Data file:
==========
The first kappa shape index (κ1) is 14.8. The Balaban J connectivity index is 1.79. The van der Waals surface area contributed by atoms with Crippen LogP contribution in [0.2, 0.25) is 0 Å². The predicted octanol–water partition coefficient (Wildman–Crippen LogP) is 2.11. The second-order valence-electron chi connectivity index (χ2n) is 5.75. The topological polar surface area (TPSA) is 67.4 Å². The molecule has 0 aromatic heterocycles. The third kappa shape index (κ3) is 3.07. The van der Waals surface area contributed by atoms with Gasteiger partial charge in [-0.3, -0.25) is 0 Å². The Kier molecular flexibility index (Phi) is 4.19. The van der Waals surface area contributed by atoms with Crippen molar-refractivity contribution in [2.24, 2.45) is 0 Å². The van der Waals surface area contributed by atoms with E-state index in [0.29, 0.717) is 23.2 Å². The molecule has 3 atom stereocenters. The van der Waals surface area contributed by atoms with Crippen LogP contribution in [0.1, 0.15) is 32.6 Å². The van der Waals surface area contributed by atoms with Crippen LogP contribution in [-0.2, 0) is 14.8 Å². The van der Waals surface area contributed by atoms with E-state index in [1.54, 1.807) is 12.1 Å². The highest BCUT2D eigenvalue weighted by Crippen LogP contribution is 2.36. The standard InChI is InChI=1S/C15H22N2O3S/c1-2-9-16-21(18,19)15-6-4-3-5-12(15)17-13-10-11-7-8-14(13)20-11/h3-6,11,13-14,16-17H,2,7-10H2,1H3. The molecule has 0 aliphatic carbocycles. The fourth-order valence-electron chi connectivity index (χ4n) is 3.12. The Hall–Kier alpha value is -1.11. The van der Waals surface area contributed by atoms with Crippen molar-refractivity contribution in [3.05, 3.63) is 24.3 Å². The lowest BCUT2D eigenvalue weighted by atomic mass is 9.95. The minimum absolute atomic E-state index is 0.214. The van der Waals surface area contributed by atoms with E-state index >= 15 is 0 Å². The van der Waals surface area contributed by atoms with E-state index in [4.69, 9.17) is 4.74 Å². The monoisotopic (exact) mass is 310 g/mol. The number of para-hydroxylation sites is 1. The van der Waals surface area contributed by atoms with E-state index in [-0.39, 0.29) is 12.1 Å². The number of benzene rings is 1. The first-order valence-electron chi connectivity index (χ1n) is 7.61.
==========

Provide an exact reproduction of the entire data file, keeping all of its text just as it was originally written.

The first kappa shape index (κ1) is 14.8. The Balaban J connectivity index is 1.79. The van der Waals surface area contributed by atoms with Crippen LogP contribution in [0.2, 0.25) is 0 Å². The predicted octanol–water partition coefficient (Wildman–Crippen LogP) is 2.11. The second-order valence-electron chi connectivity index (χ2n) is 5.75. The topological polar surface area (TPSA) is 67.4 Å². The molecule has 0 aromatic heterocycles. The third kappa shape index (κ3) is 3.07. The van der Waals surface area contributed by atoms with Gasteiger partial charge in [-0.3, -0.25) is 0 Å². The Kier molecular flexibility index (Phi) is 4.19. The van der Waals surface area contributed by atoms with Crippen molar-refractivity contribution in [2.24, 2.45) is 0 Å². The van der Waals surface area contributed by atoms with E-state index in [0.29, 0.717) is 23.2 Å². The molecule has 3 atom stereocenters. The van der Waals surface area contributed by atoms with Crippen LogP contribution in [0.1, 0.15) is 32.6 Å². The van der Waals surface area contributed by atoms with Crippen LogP contribution in [-0.2, 0) is 14.8 Å². The van der Waals surface area contributed by atoms with E-state index in [1.54, 1.807) is 12.1 Å². The highest BCUT2D eigenvalue weighted by Crippen LogP contribution is 2.36. The standard InChI is InChI=1S/C15H22N2O3S/c1-2-9-16-21(18,19)15-6-4-3-5-12(15)17-13-10-11-7-8-14(13)20-11/h3-6,11,13-14,16-17H,2,7-10H2,1H3. The molecule has 0 aliphatic carbocycles. The fourth-order valence-electron chi connectivity index (χ4n) is 3.12. The Hall–Kier alpha value is -1.11. The van der Waals surface area contributed by atoms with Crippen molar-refractivity contribution in [3.05, 3.63) is 24.3 Å². The lowest BCUT2D eigenvalue weighted by atomic mass is 9.95. The minimum absolute atomic E-state index is 0.214. The van der Waals surface area contributed by atoms with E-state index >= 15 is 0 Å². The van der Waals surface area contributed by atoms with E-state index in [4.69, 9.17) is 4.74 Å². The monoisotopic (exact) mass is 310 g/mol. The number of para-hydroxylation sites is 1. The van der Waals surface area contributed by atoms with E-state index in [-0.39, 0.29) is 12.1 Å². The number of benzene rings is 1. The first-order valence-electron chi connectivity index (χ1n) is 7.61.